I didn’t expect to be standing here today, paying tribute to my son. Indeed, it was only 18 months ago since I was in this same spot, doing exactly the same for my dear brother, Peter. Martin and Peter shared similar traits – both had a sense of fearlessness and adventure. But Martin had one more – a feeling of compassion and concern for anyone in difficulty or in need of help.Martin was born Nov. 1955 in a nursing home in Bramley, nr. Leeds. He liked to tell everyone he had been born in Armley ( the gaol, that is.) Some of you expressed no surprise at this. His lovely mother, Monica, who, sadly, is unable to be with us today, used to call him No. 1 son. His first sign of adventure was when she heard a bang, one evening, from his nursery bedroom and rushed upstairs to find him playing with his toys on the carpet floor. He had climbed out of his high-sided cot; shades of things to come??? The day we moved house from Wrose Rd. to Bolton Rd. in 1963, Martin, then aged 7, took his little sister, Catherine, to the teacher, tearfully complaining that his Mum and Dad had not told them where they were going – He loved to create a drama. Family holidays were spent mainly in Filey, where Martin developed a great love of fishing, persuading his somewhat reluctant father to take him out on one of the many boats available at that time. He made friends of many fishermen, right up to last year.
Martin’s dream, as a youth, was to fly. He joined the Air Cadets and gained his solo glider-pilot’s license. His biggest disappointment was to learn he was colour blind, thus preventing him from achieving his ambition to be an R.A.F. pilot. Undeterred, he turned his sights to the opposite ends of the spectrum – caving. He joined Newcastle University Caving Club,, starting a long association that continues to the present – indeed I understand there are several members present here today – you are most welcome. From caving/potholing, Martin progressed seamlessly into mining, studying mining engineering at Doncaster College subsequently progressing to the position of ‘Under-manager. Whilst at Doncaster, he lived with his great-aunt Ellen in Mexboro. She treated him as her own son-there was great affection between them. I’m delighted to say that Ellen, now 94 years old, her sister Anne and family have made the trip from Mexboro’ to be with us today.
Susan remembers when Ellen bought them a wedding present, it was a set of brown towels – no point having white ones whilst Martin was around. About this time, Martin met and fell madly in love with his ‘wife-to-be’ - Susan . They were married in this church in 1982, and went to live in Micklefield. Their daughter, Stephanie was the first-born, followed by the twins – Richard and Dominic. Prior to the arrival of the family, Martin and Susan had the chance to visit Australia, courtesy of the Coal Board, who wanted Martin to examine a new type of mine roofing. Susan took the opportunity to visit her sister and Martin met up with several old friends who had settled there. One of them – Stephen Baines, emailed me with about a memorable birthday party, at which Martin told everyone that, when he was 40, he was goiug to climb K2 AND HE DID! Not K2 the mountain in Afghanistan, but K2 – the curryhouse in Lumb Lane round the corner from Columba Club. One evening he had shinned up the drainpipe to stand on the roof of K2.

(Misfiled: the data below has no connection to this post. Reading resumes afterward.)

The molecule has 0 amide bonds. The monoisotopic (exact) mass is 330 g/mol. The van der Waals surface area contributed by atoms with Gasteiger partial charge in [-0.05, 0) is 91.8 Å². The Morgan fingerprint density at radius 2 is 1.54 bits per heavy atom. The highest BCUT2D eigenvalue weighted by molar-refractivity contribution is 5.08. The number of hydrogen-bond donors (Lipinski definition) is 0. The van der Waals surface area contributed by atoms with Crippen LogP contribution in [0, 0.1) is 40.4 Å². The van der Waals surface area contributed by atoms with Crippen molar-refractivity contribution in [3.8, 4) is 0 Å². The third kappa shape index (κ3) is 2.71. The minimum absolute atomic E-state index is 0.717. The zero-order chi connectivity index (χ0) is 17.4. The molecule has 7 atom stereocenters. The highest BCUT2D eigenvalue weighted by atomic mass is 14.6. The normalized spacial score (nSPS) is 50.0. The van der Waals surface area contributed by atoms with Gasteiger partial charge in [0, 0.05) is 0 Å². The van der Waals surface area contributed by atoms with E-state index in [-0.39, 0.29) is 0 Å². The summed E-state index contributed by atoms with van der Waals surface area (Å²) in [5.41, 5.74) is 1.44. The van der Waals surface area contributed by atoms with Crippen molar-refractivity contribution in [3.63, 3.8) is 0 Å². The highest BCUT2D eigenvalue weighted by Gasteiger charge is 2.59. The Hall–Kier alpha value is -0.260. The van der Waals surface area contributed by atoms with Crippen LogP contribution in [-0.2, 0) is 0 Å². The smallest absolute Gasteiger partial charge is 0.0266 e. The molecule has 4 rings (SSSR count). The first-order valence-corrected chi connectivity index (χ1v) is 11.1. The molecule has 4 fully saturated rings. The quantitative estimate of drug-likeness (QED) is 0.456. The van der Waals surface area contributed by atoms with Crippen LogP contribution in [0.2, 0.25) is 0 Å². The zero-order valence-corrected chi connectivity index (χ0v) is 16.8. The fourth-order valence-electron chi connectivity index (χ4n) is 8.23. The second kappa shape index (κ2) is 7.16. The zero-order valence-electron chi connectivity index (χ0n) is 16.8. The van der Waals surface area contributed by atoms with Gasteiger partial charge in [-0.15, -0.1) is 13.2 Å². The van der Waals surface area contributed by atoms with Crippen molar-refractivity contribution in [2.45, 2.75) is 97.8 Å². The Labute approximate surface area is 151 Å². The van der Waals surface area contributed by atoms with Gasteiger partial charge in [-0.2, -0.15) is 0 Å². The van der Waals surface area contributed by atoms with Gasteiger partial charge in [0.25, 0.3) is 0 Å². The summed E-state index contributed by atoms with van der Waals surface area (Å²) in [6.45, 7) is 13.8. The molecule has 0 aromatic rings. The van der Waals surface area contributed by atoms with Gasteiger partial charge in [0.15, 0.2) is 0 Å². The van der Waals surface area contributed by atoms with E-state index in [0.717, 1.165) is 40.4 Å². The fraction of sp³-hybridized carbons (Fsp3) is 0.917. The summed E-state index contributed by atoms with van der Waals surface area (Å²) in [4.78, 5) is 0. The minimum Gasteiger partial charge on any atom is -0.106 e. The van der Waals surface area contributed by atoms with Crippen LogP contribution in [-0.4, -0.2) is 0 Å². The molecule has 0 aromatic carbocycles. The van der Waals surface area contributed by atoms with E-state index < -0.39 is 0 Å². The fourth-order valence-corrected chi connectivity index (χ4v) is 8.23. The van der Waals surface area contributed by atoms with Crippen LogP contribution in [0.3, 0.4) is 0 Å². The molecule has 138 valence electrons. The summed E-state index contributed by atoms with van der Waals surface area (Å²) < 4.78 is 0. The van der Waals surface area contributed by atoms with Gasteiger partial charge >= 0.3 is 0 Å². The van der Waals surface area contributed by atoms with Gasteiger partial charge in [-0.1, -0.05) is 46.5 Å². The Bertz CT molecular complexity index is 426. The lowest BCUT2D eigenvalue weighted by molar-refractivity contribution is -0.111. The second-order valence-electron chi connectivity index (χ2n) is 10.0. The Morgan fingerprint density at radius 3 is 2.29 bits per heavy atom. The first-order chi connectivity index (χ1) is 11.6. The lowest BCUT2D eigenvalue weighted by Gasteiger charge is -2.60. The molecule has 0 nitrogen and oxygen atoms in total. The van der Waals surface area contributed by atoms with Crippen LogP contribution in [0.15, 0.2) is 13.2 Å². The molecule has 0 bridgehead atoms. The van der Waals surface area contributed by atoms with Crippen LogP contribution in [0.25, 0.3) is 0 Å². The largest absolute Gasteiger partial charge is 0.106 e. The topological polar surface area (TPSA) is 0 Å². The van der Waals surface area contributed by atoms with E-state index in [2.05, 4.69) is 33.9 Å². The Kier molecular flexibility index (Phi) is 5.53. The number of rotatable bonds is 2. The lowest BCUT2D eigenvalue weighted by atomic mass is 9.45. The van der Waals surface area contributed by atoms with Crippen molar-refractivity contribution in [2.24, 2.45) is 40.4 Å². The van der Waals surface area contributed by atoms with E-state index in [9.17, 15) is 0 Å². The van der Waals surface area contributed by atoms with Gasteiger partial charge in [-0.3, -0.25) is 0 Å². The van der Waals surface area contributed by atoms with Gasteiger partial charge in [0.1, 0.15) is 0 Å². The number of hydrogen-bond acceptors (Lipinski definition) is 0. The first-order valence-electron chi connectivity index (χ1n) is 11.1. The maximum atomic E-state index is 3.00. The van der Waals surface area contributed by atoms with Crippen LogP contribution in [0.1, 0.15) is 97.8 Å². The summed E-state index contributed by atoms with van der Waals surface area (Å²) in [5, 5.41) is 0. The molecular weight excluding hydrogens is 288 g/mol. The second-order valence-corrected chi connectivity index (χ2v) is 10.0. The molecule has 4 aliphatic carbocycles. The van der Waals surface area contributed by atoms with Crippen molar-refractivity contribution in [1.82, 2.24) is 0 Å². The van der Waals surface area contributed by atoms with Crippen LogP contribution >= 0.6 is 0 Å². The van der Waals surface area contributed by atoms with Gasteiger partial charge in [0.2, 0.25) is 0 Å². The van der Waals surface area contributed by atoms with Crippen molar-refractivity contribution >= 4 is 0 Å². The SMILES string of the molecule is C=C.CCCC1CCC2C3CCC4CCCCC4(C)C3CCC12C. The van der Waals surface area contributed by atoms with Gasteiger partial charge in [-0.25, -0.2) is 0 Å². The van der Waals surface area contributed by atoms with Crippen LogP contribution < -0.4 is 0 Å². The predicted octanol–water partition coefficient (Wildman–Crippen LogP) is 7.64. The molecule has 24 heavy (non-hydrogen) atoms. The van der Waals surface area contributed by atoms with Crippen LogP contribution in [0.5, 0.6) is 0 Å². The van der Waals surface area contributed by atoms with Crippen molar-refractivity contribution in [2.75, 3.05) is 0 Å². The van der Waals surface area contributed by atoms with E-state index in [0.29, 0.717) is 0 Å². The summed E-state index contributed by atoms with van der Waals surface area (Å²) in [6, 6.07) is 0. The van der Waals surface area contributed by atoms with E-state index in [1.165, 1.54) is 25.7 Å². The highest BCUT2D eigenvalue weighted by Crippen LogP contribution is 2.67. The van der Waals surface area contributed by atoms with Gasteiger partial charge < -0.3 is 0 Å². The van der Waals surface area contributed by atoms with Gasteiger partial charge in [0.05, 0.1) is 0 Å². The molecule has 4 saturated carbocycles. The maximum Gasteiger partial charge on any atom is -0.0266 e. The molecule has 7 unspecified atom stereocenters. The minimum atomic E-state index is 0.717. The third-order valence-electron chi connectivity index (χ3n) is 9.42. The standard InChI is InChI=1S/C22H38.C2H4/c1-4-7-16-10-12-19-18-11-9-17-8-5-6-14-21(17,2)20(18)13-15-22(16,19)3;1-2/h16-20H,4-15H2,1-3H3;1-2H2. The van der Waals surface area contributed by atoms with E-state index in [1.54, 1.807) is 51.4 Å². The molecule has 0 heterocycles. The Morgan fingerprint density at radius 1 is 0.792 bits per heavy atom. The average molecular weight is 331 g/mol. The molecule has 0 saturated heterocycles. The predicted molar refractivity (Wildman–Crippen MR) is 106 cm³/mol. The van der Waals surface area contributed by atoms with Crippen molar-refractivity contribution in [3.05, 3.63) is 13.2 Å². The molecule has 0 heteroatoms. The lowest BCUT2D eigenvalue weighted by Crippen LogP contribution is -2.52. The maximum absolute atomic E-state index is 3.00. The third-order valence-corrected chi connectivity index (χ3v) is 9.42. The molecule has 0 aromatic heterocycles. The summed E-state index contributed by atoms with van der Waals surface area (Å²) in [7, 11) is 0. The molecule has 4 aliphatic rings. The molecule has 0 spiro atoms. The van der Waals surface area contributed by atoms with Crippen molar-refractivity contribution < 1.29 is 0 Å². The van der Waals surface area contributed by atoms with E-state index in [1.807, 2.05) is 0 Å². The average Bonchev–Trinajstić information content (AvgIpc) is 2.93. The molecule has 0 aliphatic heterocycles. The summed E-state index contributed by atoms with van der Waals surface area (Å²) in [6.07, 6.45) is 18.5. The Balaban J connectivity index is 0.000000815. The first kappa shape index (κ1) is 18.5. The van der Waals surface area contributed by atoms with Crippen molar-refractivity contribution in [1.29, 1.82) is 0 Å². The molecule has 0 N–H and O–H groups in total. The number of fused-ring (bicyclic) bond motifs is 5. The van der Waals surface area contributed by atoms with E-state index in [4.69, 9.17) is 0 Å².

Martin’s exploits with his microlight are legendary. Based on Rufforth he would cover all Yorkshire, using landing strips like South Filey Bay also Oxenhope International Airport, inviting his passenger to visit the control tower, which turned out to be the Tap-room of the nearby Dog & Gun. He was once reported for ‘hedgehopping’ the jump fences at Wetherby Racecourse. I volunteered, (why I will never know), to try a flight – perhaps because my old schoolfriend, Frank Thompson, had already been up as ‘rear-gunner’. After the first terrifying few minutes it really became a wonderful experience and I began to realise why Martin loved it so.
The next big disappointment in Martin’s life was the closure of the mines, following the miners’ strike. And with it, the end of his career in mining. The family returned to Bradford, to live in the family house in Shaftesbury Avenue. Martin tried several jobs, but by this time, his chronic illness was beginning to manifest itself, placing a huge strain on family life. It is here that I want to pay tribute to Susan, who, throughout all this adversity, somehow managed to keep the family together and subsequently, when Martin came to live with us, she continued to support me in caring for him. Thank you, Susan.
Finally, I must, on behalf of the family thank you all for your attendance, which is a source of great comfort to us. Special thanks to Dr. Reynolds and the Staff at Bfd. Royal Infirmary for their kind care. Thank you, Fr. Eamonn, for all the kind support you have given to the family, both at the hospital and at this lovely service. May I thank Fr. Pat Wall – Chaplain to the Knights of St. Columba, along with Martins fellow members of Bfd. Cl. 83., also Fr. John Newman for letting us use the church, and to Mark Bolland for kindly assisting on the organ.> Special thanks to Richard and Dominic’s 6th Form colleagues, who, along with the Knights of St. Columba, will form a ‘guard of honour’ as the coffin leaves the church. As you leave, there is a box for donations for Bfd. Alzheimer’s Society, and the family warmly invite to partake of refreshment at the Bfd. Irish Club, just at the bottom of the street. Go forth, beloved Martin – Adventurer Extraordinare – on you last great adventure to meet your Maker and may your noble soul finally find peace and rest in Him. Amen.